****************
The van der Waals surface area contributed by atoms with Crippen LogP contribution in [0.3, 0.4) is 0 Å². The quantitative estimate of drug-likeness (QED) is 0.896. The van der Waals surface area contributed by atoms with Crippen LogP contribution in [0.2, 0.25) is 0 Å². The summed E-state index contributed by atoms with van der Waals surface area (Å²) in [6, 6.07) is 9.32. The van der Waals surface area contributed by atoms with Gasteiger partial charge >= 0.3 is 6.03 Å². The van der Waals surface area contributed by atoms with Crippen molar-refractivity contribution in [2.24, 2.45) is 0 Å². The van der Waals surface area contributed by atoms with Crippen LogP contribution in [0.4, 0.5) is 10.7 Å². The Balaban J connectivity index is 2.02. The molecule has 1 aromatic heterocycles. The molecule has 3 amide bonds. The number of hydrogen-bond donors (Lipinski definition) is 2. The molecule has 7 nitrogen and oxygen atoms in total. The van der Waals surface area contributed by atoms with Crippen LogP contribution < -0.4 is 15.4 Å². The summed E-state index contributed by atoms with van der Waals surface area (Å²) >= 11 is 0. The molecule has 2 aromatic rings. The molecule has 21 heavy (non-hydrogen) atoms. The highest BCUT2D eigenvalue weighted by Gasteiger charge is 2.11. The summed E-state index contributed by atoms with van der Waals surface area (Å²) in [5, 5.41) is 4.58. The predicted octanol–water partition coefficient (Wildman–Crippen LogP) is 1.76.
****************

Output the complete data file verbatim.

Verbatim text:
The van der Waals surface area contributed by atoms with Crippen LogP contribution in [0.3, 0.4) is 0 Å². The quantitative estimate of drug-likeness (QED) is 0.896. The van der Waals surface area contributed by atoms with Crippen LogP contribution in [0.2, 0.25) is 0 Å². The summed E-state index contributed by atoms with van der Waals surface area (Å²) in [6, 6.07) is 9.32. The van der Waals surface area contributed by atoms with Gasteiger partial charge >= 0.3 is 6.03 Å². The van der Waals surface area contributed by atoms with Crippen molar-refractivity contribution in [2.24, 2.45) is 0 Å². The van der Waals surface area contributed by atoms with Crippen LogP contribution in [0.4, 0.5) is 10.7 Å². The Balaban J connectivity index is 2.02. The molecule has 1 aromatic heterocycles. The molecule has 3 amide bonds. The number of hydrogen-bond donors (Lipinski definition) is 2. The molecule has 7 nitrogen and oxygen atoms in total. The van der Waals surface area contributed by atoms with Crippen LogP contribution < -0.4 is 15.4 Å². The summed E-state index contributed by atoms with van der Waals surface area (Å²) >= 11 is 0. The molecule has 2 aromatic rings. The molecule has 21 heavy (non-hydrogen) atoms. The highest BCUT2D eigenvalue weighted by Gasteiger charge is 2.11. The summed E-state index contributed by atoms with van der Waals surface area (Å²) in [5, 5.41) is 4.58. The predicted octanol–water partition coefficient (Wildman–Crippen LogP) is 1.76.